Financial advisor Alex Chalekian and family launch Futurvest to improve financial literacy

A financial advisor seeking to expand access to wealth-building literacy and tools launched a new subscription education service operated outside of his practice by him and his family.

Futurvest — a training and coaching website created by Alex and Rosa Chalekian, as well as their sons Ara, Julian and Jeremiah — is taking aim at a problem that studies have shown is worsening over time as a concerningly low share of Americans demonstrate basic financial literacy. At a price of $8 per month for the “basic” version and $30 for the “pro” subscription, Futurvest offers a library of online courses, office hours with experts, events, an online community of fellow learners and software to track personal budgets against long-term goals. With every subscription purchased, Futurvest will give away a free membership.

The fact that many Americans grow up without the means or any background in financial topics has become a stumbling block for wealth managers who want to engage with historically excluded groups as clients and the next generation of advisor talent. Futurvest joins a handful of technological innovations designed to boost the base level of knowledge in a way that leads more Americans to tap into investing and generational wealth. Alex Chalekian spent about a year creating Futurvest ahead of its Feb. 22 launch, he said in an interview.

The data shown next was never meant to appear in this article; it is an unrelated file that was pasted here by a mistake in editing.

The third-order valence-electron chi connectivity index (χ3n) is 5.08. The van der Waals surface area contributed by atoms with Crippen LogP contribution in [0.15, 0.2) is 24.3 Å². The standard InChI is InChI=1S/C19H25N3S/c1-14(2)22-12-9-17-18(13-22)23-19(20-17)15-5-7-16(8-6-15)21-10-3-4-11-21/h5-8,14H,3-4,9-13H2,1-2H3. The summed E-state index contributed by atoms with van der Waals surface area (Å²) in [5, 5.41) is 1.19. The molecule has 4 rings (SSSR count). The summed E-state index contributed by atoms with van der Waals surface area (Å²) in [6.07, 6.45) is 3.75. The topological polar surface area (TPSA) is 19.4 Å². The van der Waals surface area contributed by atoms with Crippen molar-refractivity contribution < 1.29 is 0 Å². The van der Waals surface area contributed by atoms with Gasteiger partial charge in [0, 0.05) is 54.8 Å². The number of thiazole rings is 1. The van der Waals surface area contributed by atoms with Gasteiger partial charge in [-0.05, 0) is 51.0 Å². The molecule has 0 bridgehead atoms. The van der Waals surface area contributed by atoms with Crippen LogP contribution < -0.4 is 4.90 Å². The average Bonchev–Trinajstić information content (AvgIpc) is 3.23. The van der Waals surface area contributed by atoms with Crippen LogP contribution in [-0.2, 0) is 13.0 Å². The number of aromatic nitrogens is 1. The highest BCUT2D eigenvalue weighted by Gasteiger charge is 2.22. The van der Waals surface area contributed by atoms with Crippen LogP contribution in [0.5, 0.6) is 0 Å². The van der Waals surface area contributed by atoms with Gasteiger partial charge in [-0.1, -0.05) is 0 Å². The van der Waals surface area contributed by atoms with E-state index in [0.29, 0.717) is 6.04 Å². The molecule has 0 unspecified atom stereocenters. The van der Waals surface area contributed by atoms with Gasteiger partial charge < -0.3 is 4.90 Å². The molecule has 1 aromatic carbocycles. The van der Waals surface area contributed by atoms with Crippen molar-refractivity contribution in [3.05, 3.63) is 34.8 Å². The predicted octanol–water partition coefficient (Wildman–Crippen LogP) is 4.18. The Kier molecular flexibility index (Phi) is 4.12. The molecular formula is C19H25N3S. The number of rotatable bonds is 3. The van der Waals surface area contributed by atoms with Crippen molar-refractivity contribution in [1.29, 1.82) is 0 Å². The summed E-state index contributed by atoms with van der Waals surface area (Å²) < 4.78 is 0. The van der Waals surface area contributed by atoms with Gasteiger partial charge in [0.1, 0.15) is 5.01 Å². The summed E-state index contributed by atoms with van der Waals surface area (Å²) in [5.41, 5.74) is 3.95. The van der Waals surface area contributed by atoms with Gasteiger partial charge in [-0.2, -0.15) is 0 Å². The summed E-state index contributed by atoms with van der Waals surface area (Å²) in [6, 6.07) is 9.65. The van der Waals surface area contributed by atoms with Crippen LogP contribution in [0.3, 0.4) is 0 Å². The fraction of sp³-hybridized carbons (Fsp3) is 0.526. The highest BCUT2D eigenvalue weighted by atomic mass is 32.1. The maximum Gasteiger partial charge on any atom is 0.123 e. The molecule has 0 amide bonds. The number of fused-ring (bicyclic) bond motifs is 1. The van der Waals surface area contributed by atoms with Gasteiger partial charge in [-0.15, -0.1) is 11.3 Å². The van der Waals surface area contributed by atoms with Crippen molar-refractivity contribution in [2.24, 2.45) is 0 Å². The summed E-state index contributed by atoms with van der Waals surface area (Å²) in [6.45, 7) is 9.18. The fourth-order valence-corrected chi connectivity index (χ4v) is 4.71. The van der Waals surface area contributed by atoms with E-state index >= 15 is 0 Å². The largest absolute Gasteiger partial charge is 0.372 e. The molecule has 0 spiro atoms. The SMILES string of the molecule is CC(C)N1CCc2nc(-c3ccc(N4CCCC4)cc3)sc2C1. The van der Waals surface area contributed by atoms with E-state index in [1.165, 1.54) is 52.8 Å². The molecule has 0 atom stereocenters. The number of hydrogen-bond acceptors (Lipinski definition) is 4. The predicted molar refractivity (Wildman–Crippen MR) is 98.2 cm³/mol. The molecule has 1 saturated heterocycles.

“This is totally mission-driven. This is my 25th year in the industry, and part of what I want to do is give back and to be able to serve as many individuals and help as much as possible,” Chalekian said. “Part of the process will be just getting this in the right people’s hands and trying to give it away.”

Chalekian, his family, and some outside developers and designers conceived of Futurvest as a method to give people a new source of advice and education free of any sales pitches, account minimums and complicated terminology. Each of the family members are contributing to the website, and other advisors and coaches will participate in the office hours and courses for beginning and aspiring investors. The website’s software enables “pro” users to link their financial accounts to track their net worth and receive scores assessing their progress compared to other members.

With the sharp growth in retail accounts during the pandemic in the past two years, the new investors “hopefully got good advice, or you were going to Instagram or TikTok” for instruction, Chalekian said.

“The whole point of this is to make financial wellness simple. In our industry, we use a lot of jargon. Sometimes, we talk over people, unfortunately, and we need to come back to the fundamentals,” he said. “This would be a great platform for people to learn from. This is going to be a safe place where they’re not going to feel intimidated.”

Other new programs
A few other innovators have been starting educational services leveraging tech to help people learn about money, in some cases from a very young age. Former Nickelodeon executive Tanya Van Court’s Goalsetter app helps parents teach their kids about personal finance issues such as savings and debit cards. After launching in 2016, it has received investments in recent years from U.S. Bank, Northwestern Mutual Future Ventures, NBA basketball stars Kevin Durant and Chris Paul, and Robert F. Smith of Vista Equity Partners.